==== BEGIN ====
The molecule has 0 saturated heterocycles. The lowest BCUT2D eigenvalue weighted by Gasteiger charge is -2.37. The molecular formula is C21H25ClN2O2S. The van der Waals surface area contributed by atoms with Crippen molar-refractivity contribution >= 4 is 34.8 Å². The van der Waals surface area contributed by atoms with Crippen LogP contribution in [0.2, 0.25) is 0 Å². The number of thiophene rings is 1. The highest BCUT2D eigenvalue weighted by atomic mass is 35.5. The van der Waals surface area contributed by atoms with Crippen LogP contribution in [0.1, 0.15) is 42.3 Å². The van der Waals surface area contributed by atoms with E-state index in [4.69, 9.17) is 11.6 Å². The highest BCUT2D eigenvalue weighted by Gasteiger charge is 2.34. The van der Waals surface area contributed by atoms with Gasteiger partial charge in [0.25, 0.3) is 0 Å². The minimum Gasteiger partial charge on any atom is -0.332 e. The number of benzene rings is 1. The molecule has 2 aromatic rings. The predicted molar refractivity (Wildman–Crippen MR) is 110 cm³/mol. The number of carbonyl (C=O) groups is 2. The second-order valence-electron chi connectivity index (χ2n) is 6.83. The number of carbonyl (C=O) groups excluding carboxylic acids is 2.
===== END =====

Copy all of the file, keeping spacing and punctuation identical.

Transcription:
The molecule has 0 saturated heterocycles. The lowest BCUT2D eigenvalue weighted by Gasteiger charge is -2.37. The molecular formula is C21H25ClN2O2S. The van der Waals surface area contributed by atoms with Crippen molar-refractivity contribution >= 4 is 34.8 Å². The van der Waals surface area contributed by atoms with Crippen LogP contribution in [0.2, 0.25) is 0 Å². The number of thiophene rings is 1. The highest BCUT2D eigenvalue weighted by atomic mass is 35.5. The van der Waals surface area contributed by atoms with Crippen LogP contribution in [0.1, 0.15) is 42.3 Å². The van der Waals surface area contributed by atoms with E-state index in [4.69, 9.17) is 11.6 Å². The highest BCUT2D eigenvalue weighted by Gasteiger charge is 2.34. The van der Waals surface area contributed by atoms with Gasteiger partial charge in [0.25, 0.3) is 0 Å². The minimum Gasteiger partial charge on any atom is -0.332 e. The number of benzene rings is 1. The molecule has 2 aromatic rings. The predicted molar refractivity (Wildman–Crippen MR) is 110 cm³/mol. The number of carbonyl (C=O) groups is 2. The second-order valence-electron chi connectivity index (χ2n) is 6.83. The number of carbonyl (C=O) groups excluding carboxylic acids is 2.